She put her fingernails against the flesh, gritted her razor teeth. "I'm sorry, Zane," she whispered.
"Tally!" came a hissing voice in her head.
She blinked. For the first time since they'd thrown her in the cell, her skintenna wasn't jammed.
"Don't just stand there, you little moron! Act like you're passing out!"
Tally's aching lungs sucked in a breath. The smell of the gas filled her head. She sat down on the floor, red spots swarming across her eyes.
"Yes, much better. Keep pretending."
Tally breathed deeply - she could hardly stop herself anymore. But something strange was happening: The dark clouds were fading from her vision, the much-needed oxygen making her more alert.
The gas was doing nothing.
She leaned back against the wall, eyes closed, heart still pounding hard. What was going on here? Who was in her head? Shay and the other Cutters? Or was it...
She remembered David's words: "You're not alone."
Tally closed her eyes and slumped to one side, letting her head crack against the floor. She waited there, unmoving.
A long moment later, the door slid open.
"That took long enough." The voice was nervous, lingering hesitantly in the hallway.
A few footsteps. "Well, like you said, she's some kind of superfreak. But she's headed for normalville now."
"And you're sure she's not going to wake up?"
A foot prodded her in the side. "See? Out cold."
The kick sent a flash of rage through Tally, but in her month of solitude she'd learned to control herself. When the foot nudged at her again, Tally allowed herself to be rolled over onto her back.
"Don't move, Tally. Don't do anything. Wait for me..."
Tally wanted to whisper, Who are you? but she didn't dare. The two who'd gassed her were kneeling over her now, shifting her weight onto a hovercarrier.
She let them take her away.
Tally listened to the echoes carefully.
The halls of Special Circumstances were much emptier now; most of the cruel pretties had already been changed. She caught a few words of passing conversations, but none carried the razor sharpness of a Special's voice.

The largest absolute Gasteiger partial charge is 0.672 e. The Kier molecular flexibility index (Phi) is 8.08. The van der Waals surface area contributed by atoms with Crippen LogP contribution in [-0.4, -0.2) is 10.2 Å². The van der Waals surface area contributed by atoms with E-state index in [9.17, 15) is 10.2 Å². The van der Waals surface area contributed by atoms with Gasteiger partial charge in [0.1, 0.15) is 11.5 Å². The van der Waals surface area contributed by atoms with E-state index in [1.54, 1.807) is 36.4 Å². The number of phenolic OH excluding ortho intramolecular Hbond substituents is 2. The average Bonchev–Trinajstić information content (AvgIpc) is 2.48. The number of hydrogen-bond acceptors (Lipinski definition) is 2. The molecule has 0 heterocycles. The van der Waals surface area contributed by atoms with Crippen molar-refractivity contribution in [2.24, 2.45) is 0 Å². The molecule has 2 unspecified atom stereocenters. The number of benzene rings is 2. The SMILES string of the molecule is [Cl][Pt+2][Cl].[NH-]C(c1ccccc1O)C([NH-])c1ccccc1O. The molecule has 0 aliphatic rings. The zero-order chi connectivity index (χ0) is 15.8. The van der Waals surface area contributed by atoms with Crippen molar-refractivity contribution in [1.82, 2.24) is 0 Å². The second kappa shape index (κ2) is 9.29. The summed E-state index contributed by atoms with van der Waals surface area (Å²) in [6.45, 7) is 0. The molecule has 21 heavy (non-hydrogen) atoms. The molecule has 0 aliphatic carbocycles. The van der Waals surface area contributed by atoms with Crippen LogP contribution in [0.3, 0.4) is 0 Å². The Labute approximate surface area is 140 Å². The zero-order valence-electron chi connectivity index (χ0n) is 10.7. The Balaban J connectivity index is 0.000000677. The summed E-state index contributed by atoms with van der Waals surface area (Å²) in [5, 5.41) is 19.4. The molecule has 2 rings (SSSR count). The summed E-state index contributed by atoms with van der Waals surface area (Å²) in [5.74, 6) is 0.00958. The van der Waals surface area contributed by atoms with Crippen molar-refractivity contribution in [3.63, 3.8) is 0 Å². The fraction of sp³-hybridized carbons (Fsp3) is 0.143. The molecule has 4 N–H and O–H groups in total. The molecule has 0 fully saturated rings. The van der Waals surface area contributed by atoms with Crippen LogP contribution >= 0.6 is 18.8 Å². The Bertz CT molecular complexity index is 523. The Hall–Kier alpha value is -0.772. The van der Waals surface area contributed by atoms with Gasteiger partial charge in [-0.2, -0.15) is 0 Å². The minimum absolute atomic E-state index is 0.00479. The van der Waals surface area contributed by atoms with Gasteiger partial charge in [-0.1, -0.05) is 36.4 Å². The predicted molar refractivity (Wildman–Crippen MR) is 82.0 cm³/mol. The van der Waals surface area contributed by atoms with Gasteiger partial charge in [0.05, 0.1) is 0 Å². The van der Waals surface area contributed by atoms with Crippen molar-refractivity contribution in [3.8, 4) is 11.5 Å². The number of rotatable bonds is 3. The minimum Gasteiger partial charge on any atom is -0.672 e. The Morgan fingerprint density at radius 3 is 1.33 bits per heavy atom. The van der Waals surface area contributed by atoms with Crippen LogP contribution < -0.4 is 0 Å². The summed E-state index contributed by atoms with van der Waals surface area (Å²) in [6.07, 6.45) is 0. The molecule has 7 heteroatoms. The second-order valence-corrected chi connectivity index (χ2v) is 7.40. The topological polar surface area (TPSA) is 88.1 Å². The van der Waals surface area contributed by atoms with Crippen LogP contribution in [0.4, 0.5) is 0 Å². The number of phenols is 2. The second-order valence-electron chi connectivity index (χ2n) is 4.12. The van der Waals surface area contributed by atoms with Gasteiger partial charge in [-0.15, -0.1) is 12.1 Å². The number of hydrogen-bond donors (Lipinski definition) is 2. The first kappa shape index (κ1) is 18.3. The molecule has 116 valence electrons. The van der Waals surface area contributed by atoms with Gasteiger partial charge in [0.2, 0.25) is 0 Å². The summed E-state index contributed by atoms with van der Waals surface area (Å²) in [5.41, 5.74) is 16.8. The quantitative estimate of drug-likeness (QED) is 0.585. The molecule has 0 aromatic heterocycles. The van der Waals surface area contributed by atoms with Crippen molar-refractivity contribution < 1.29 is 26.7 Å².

She wondered if they had saved her for the very last.
The elevator trip was short, probably only one floor up, where the main operating rooms were.
She heard a double door slide open, and felt her body turning at a sharp angle. The carrier glided into a smaller room filled with metal surfaces and antiseptic smells.
Tally's entire being ached to leap from the hovercarrier, to fight her way to the surface. She'd escaped from this very building as an ugly. If the other Specials really were all gone, no one could stop her now...
But she kept control, waiting for the voice to tell her what to do.
Repeating to herself: I'm not alone.
They stripped her clothes off and lifted her into an operating tank, the room's sounds muted by its plastic walls. She felt the cold smoothness of the table against her back, the metal claw of a servo-arm poking into her shoulder. She imagined it sprouting a scalpel, cutting the Cutter one last time, tearing her specialness out of her.
A dermal braid was pressed against her arm, its needles spraying a flash of local painkiller before sliding into her veins. She wondered when they'd start pumping serious anesthetic into her, and if her metabolism could keep her awake.
As the tank was sealed, Tally's breathing grew panicked. She hoped the two orderlies didn't notice the flash tattoos spinning all over her face.
They sounded very busy, though. Machines were booting up all around the room, beeping and humming, servo-arms stirring around her, their little saws buzzing through test patterns.
Two hands reached in and shoved a breathing tube into her mouth. The plastic tasted like disinfectant, and the air that flowed from it was sterile and unnatural. As the tube booted up, reaching tendrils around her nose and head, it almost made her gag.
She wanted to rip the thing out and fight.
But the voice had told her to wait. Whoever had made her knockout gas harmless must have a plan. She had to remain calm.
Then the tank began to fill.
Liquid poured in from all sides, pooling around her naked body, thick and viscous, full of nutrients and nanos to keep her tissues alive while the surgeons were shredding her to pieces. Its temperature matched her body's, but when the solution ran into her ears, a shiver traveled through Tally The sounds of the room were muffled almost into silence.
The fluid rose above her eyes, over the tip of her nose, covering her completely...
She sucked the recycled air from the tube, fighting to keep her eyes closed. Now that she was practically deaf, keeping herself blind was torture.
"On my way, Tally," the voice in her head hissed.
Or had she just imagined it?
She was trapped now, immobilized, and the city could take its final revenge on her: grinding down her bones to reduce her to average pretty height; cutting the harsh angles from her cheeks; stripping out the beautiful muscles and bones, the chips in her jaw and hands, her lethal fingernails; replacing her black and perfect eyes. Making her a bubblehead again.
Only this time she was awake, and would feel it all...
Then Tally heard a sound, something smacking hard against the plastic side of the tank - she opened her eyes.
The operating solution made everything blurry, but through the transparent tank walls she saw furious movement, heard another muffled crash. One of the blinking machines toppled over.
Her rescuer was here.
Tally leaped into motion, tearing the dermal braid from her arm, then reaching up to yank the breathing tube out of her mouth. The device squirmed, its tendrils tightening across the back of her head, trying to stay on. She bit down on it, her ceramic teeth rending the plastic, and it died in her hand, spitting out a final spray of air bubbles into Tally's face.